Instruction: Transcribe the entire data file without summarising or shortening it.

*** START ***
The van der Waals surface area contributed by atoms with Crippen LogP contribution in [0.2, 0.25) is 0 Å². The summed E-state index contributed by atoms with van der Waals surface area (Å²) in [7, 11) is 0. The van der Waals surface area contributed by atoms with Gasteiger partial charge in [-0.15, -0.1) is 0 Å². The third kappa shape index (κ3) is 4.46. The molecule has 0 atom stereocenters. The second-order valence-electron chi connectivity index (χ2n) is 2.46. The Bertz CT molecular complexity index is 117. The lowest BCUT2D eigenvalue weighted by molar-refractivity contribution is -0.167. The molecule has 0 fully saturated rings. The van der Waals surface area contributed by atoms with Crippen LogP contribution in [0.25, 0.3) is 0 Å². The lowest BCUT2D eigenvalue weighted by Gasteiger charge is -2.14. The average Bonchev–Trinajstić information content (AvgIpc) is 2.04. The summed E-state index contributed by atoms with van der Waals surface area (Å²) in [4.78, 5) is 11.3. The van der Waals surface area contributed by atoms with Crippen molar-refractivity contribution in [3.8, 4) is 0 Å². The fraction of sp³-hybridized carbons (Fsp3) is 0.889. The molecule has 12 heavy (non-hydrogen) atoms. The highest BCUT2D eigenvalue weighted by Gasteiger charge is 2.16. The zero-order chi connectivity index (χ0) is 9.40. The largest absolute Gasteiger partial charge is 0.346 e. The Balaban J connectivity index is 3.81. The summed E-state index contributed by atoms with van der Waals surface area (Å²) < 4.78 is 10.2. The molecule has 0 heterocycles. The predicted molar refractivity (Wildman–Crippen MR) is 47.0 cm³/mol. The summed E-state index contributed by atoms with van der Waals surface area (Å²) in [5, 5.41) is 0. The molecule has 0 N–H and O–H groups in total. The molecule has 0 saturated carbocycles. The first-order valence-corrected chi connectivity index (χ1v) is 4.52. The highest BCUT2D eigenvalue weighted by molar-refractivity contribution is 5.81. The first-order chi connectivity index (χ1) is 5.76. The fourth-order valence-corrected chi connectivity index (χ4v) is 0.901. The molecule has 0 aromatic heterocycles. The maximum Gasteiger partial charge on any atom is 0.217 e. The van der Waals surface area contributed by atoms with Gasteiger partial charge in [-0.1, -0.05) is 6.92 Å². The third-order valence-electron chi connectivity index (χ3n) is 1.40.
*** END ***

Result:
The van der Waals surface area contributed by atoms with Crippen LogP contribution in [0.2, 0.25) is 0 Å². The summed E-state index contributed by atoms with van der Waals surface area (Å²) in [7, 11) is 0. The van der Waals surface area contributed by atoms with Gasteiger partial charge in [-0.15, -0.1) is 0 Å². The third kappa shape index (κ3) is 4.46. The molecule has 0 atom stereocenters. The second-order valence-electron chi connectivity index (χ2n) is 2.46. The Bertz CT molecular complexity index is 117. The lowest BCUT2D eigenvalue weighted by molar-refractivity contribution is -0.167. The molecule has 0 fully saturated rings. The van der Waals surface area contributed by atoms with Crippen LogP contribution in [0.25, 0.3) is 0 Å². The lowest BCUT2D eigenvalue weighted by Gasteiger charge is -2.14. The average Bonchev–Trinajstić information content (AvgIpc) is 2.04. The summed E-state index contributed by atoms with van der Waals surface area (Å²) in [4.78, 5) is 11.3. The van der Waals surface area contributed by atoms with Crippen molar-refractivity contribution in [3.8, 4) is 0 Å². The fraction of sp³-hybridized carbons (Fsp3) is 0.889. The molecule has 12 heavy (non-hydrogen) atoms. The highest BCUT2D eigenvalue weighted by Gasteiger charge is 2.16. The zero-order chi connectivity index (χ0) is 9.40. The largest absolute Gasteiger partial charge is 0.346 e. The Balaban J connectivity index is 3.81. The summed E-state index contributed by atoms with van der Waals surface area (Å²) < 4.78 is 10.2. The molecule has 0 heterocycles. The predicted molar refractivity (Wildman–Crippen MR) is 47.0 cm³/mol. The summed E-state index contributed by atoms with van der Waals surface area (Å²) in [5, 5.41) is 0. The molecule has 0 N–H and O–H groups in total. The molecule has 0 saturated carbocycles. The first-order valence-corrected chi connectivity index (χ1v) is 4.52. The highest BCUT2D eigenvalue weighted by molar-refractivity contribution is 5.81. The first-order chi connectivity index (χ1) is 5.76. The fourth-order valence-corrected chi connectivity index (χ4v) is 0.901. The molecule has 0 aromatic heterocycles. The maximum Gasteiger partial charge on any atom is 0.217 e. The van der Waals surface area contributed by atoms with Gasteiger partial charge in [-0.1, -0.05) is 6.92 Å². The third-order valence-electron chi connectivity index (χ3n) is 1.40.